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The Convenient State | The American Conservative

Thus freedom became an assertion of the individual's right to pursue his own vision, and liberty became a prior demand for all human speculation or education. This demand did not lessen as the Hellenic world spread and was transmuted by Christianity. In fact, the Christian emphasis on the individual soul's worth, and its otherworldly goal, deepened the cleavage between man and the religious state. The Christian recognizes a divided loyalty, giving to Caesar what is Caesar's, but to God the inestimably vaster reaches of the soul that belong to God.

But if the state's order is no longer, in the Greek world, coextensive with man's attempt to order his private world, what role is government to play? Where does the supremacy of the private person find its frontier, or verge on other claims? How do the sacred areas of each man's individuality meet and adjust to each other? It is this question that has put the problem of freedom at the center of Western political dispute. And, in a kind of slovenly philosophical shorthand, this problem has been cast as a search for the amount of freedom man is to enjoy. But the problem is that the Greek world introduced an entirely new conception of human life, one still novel today, a conception that runs into contradiction if pushed by a ruthless logic. The autonomy of the individual, the fight against tradition, seem to make government at worst a causeless evil, at best a necessary evil. But experience has taught that a "freedom" which travels down the road of anarchy is never seen again. Thus the problem of the Western world has been to find a new kind of order to act as a foundation for its fugitive new kind of freedom. Many attempts at the solution of this problem have been short-lived because they did not come to grips  with the particular kind of freedom-with its almost impossible demands-that the West has chosen to pursue. The attempts which remain in the central line of Western experiment cluster into two main groups. These continuing schools of thought, or lines of approach, correspond in some degree with the popular division of political thinkers into liberal and conservative. I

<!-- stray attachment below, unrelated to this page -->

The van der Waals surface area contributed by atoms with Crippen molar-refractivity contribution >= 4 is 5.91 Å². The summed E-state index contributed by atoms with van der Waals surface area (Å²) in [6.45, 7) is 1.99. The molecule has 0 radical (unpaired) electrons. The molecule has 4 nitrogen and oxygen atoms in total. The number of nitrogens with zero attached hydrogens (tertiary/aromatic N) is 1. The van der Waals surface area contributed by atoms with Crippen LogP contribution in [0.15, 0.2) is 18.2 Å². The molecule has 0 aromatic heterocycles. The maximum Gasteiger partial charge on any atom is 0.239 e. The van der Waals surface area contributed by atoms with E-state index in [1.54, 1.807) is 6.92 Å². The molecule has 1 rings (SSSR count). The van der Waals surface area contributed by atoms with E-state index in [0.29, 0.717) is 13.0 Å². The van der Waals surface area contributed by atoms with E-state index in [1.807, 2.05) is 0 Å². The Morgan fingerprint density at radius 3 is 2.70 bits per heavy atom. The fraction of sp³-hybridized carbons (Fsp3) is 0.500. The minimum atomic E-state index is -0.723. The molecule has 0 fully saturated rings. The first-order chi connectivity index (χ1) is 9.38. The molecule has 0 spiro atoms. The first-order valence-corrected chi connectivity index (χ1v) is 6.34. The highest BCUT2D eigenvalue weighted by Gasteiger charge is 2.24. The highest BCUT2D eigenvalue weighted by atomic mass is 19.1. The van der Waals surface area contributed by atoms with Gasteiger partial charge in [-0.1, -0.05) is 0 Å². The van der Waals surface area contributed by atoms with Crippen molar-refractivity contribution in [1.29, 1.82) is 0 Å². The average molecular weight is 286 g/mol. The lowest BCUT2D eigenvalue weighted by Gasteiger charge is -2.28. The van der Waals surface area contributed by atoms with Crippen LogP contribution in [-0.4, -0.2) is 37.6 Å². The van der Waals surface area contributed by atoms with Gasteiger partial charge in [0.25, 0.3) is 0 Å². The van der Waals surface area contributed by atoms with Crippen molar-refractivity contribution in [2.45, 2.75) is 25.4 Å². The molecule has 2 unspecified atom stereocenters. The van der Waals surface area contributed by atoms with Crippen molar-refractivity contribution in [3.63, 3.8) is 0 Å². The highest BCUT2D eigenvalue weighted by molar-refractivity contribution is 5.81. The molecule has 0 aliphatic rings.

'The history of public debt is full of irony. It rarely follows our ideas of order and justice.' Thomas Piketty

by melo (melometa4(at)gmail.com) on Wed Sep 5th, 2012 at 08:34:37 AM EST

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